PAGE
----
The reason for the high numbers are in part because, except in the western part of the country, Australia allows slot machines in pubs and social clubs and not just in casinos. Easy access makes it – well easy – for people to play and subsequently spend money.
The Asian gambling market is the largest one in the world, which comes as no surprise knowing that the continent makes up to more than 60% of the world’s population.
The continent is showing an increased demand in online gambling with regulatory changes moving forward to accommodate the legal aspects of the industry in order to allow it to spread its wings even further.
Research and Markets states that the gambling market in APAC is expected to grow at the compound annual growth rate of 7.31% over the next two and three years.
Until 2020 and beyond, the global gambling market is expected to go through a major redesign. The upward trend is unlikely to be stopped any time soon but we could see a major shift from regular online to mobile happening really soon.
Mobile gaming and social gaming are slowly taking over from regular forms of online gambling – on computers and laptops – and the industry is moving its focus to accommodate the growing need for playing on the go.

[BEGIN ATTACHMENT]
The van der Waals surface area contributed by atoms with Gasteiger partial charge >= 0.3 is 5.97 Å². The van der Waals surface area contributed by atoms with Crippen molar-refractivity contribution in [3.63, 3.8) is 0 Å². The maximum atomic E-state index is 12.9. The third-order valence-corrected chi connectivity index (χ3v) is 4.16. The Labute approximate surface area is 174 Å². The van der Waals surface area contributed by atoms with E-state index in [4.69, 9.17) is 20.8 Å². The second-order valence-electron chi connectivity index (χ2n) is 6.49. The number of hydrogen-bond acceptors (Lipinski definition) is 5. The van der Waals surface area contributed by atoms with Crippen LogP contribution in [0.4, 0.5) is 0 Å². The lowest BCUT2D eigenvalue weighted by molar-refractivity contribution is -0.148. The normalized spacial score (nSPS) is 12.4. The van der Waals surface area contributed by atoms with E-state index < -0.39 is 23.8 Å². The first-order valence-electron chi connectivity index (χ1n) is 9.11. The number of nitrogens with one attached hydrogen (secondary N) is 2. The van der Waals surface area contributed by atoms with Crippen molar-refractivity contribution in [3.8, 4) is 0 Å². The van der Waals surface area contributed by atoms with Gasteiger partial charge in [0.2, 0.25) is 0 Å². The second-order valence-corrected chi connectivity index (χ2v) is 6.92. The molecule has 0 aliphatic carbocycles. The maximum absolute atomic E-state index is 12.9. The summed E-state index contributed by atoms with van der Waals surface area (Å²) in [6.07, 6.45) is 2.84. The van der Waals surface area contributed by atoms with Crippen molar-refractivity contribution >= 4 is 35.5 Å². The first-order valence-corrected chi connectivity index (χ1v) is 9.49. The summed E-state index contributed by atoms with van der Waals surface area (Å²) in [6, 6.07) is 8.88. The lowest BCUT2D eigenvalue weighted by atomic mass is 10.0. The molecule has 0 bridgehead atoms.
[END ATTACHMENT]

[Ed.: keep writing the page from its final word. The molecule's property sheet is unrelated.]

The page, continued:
Handheld devices are leading the way with the emerging trends of live games and commercialisation of live dealer casinos helping to shape a brand-new future in online gaming.
Live games already represent up to 17% of online casino’s main pages in the United Kingdom alone and we fully expect this number to grow even further by and beyond 2020.
Looking at everything presented above, the physical casinos seem to be facing a losing battle with their online relatives, though it does not necessarily have to be the case if land-based establishments embrace the change in global trends.
Virtual Reality games and gambling is another big change we should expect to come by 2020 offering a potentially lucrative future and possibly a much-needed boost to brick and mortar casinos.
Just imagine a 360-degree camera on a card table where online gamblers could join the actual players at a hand of blackjack, for example, in a hybrid form of live gambling.
Pretty interesting, right?